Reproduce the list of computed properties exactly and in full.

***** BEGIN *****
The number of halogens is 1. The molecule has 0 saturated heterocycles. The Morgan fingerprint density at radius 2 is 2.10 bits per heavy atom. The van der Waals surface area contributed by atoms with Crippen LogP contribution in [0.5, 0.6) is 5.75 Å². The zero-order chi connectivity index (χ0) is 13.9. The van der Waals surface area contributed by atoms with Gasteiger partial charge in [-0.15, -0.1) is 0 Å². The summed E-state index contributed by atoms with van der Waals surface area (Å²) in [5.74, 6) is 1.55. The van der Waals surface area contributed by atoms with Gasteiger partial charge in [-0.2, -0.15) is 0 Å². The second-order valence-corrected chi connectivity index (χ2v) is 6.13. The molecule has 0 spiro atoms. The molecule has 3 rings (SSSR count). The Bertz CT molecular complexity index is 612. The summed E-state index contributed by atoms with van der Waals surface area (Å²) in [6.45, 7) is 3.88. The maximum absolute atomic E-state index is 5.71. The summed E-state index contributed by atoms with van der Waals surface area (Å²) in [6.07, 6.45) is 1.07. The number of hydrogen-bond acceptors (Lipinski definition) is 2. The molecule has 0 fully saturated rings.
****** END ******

The number of halogens is 1. The molecule has 0 saturated heterocycles. The Morgan fingerprint density at radius 2 is 2.10 bits per heavy atom. The van der Waals surface area contributed by atoms with Crippen LogP contribution in [0.5, 0.6) is 5.75 Å². The zero-order chi connectivity index (χ0) is 13.9. The van der Waals surface area contributed by atoms with Gasteiger partial charge in [-0.15, -0.1) is 0 Å². The summed E-state index contributed by atoms with van der Waals surface area (Å²) in [5.74, 6) is 1.55. The van der Waals surface area contributed by atoms with Gasteiger partial charge in [-0.2, -0.15) is 0 Å². The second-order valence-corrected chi connectivity index (χ2v) is 6.13. The molecule has 0 spiro atoms. The molecule has 3 rings (SSSR count). The Bertz CT molecular complexity index is 612. The summed E-state index contributed by atoms with van der Waals surface area (Å²) in [6.45, 7) is 3.88. The maximum absolute atomic E-state index is 5.71. The summed E-state index contributed by atoms with van der Waals surface area (Å²) in [6.07, 6.45) is 1.07. The number of hydrogen-bond acceptors (Lipinski definition) is 2. The molecule has 0 fully saturated rings.